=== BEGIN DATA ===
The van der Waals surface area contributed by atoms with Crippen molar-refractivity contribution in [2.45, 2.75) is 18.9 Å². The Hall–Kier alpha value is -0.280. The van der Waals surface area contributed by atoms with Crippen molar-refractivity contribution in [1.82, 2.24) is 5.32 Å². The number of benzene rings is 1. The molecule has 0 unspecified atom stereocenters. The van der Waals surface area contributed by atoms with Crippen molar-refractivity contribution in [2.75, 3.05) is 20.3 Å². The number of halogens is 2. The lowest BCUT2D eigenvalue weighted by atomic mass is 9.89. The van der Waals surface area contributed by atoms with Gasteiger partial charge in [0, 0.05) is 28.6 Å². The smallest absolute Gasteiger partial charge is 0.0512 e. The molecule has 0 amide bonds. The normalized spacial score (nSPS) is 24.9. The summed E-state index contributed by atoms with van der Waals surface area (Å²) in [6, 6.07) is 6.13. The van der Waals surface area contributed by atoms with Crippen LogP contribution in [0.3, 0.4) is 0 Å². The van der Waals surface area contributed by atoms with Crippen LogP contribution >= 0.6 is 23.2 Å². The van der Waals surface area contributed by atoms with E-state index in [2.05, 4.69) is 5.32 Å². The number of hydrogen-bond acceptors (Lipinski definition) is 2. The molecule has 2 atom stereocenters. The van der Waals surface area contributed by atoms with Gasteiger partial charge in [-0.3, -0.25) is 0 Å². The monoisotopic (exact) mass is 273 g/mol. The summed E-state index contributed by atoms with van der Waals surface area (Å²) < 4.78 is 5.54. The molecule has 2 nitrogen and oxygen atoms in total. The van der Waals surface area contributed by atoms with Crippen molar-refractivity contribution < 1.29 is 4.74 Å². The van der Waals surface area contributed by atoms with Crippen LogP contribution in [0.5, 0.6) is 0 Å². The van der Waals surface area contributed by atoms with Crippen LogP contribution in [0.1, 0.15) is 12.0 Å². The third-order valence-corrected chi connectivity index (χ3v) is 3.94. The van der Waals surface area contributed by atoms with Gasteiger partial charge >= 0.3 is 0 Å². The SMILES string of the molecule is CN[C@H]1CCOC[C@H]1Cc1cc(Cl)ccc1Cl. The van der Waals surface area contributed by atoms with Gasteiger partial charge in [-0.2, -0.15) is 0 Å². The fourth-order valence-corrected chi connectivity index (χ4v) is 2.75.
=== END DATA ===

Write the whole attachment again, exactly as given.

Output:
The van der Waals surface area contributed by atoms with Crippen molar-refractivity contribution in [2.45, 2.75) is 18.9 Å². The Hall–Kier alpha value is -0.280. The van der Waals surface area contributed by atoms with Crippen molar-refractivity contribution in [1.82, 2.24) is 5.32 Å². The number of benzene rings is 1. The molecule has 0 unspecified atom stereocenters. The van der Waals surface area contributed by atoms with Crippen molar-refractivity contribution in [2.75, 3.05) is 20.3 Å². The number of halogens is 2. The lowest BCUT2D eigenvalue weighted by atomic mass is 9.89. The van der Waals surface area contributed by atoms with Gasteiger partial charge in [0, 0.05) is 28.6 Å². The smallest absolute Gasteiger partial charge is 0.0512 e. The molecule has 0 amide bonds. The normalized spacial score (nSPS) is 24.9. The summed E-state index contributed by atoms with van der Waals surface area (Å²) in [6, 6.07) is 6.13. The van der Waals surface area contributed by atoms with Crippen LogP contribution in [0.3, 0.4) is 0 Å². The van der Waals surface area contributed by atoms with Crippen LogP contribution >= 0.6 is 23.2 Å². The van der Waals surface area contributed by atoms with E-state index in [2.05, 4.69) is 5.32 Å². The number of hydrogen-bond acceptors (Lipinski definition) is 2. The molecule has 2 atom stereocenters. The van der Waals surface area contributed by atoms with Gasteiger partial charge in [-0.3, -0.25) is 0 Å². The monoisotopic (exact) mass is 273 g/mol. The summed E-state index contributed by atoms with van der Waals surface area (Å²) < 4.78 is 5.54. The molecule has 2 nitrogen and oxygen atoms in total. The van der Waals surface area contributed by atoms with Crippen molar-refractivity contribution < 1.29 is 4.74 Å². The van der Waals surface area contributed by atoms with Crippen LogP contribution in [0.5, 0.6) is 0 Å². The van der Waals surface area contributed by atoms with Crippen LogP contribution in [0.1, 0.15) is 12.0 Å². The third-order valence-corrected chi connectivity index (χ3v) is 3.94. The van der Waals surface area contributed by atoms with Gasteiger partial charge >= 0.3 is 0 Å². The SMILES string of the molecule is CN[C@H]1CCOC[C@H]1Cc1cc(Cl)ccc1Cl. The van der Waals surface area contributed by atoms with Gasteiger partial charge in [-0.2, -0.15) is 0 Å². The fourth-order valence-corrected chi connectivity index (χ4v) is 2.75.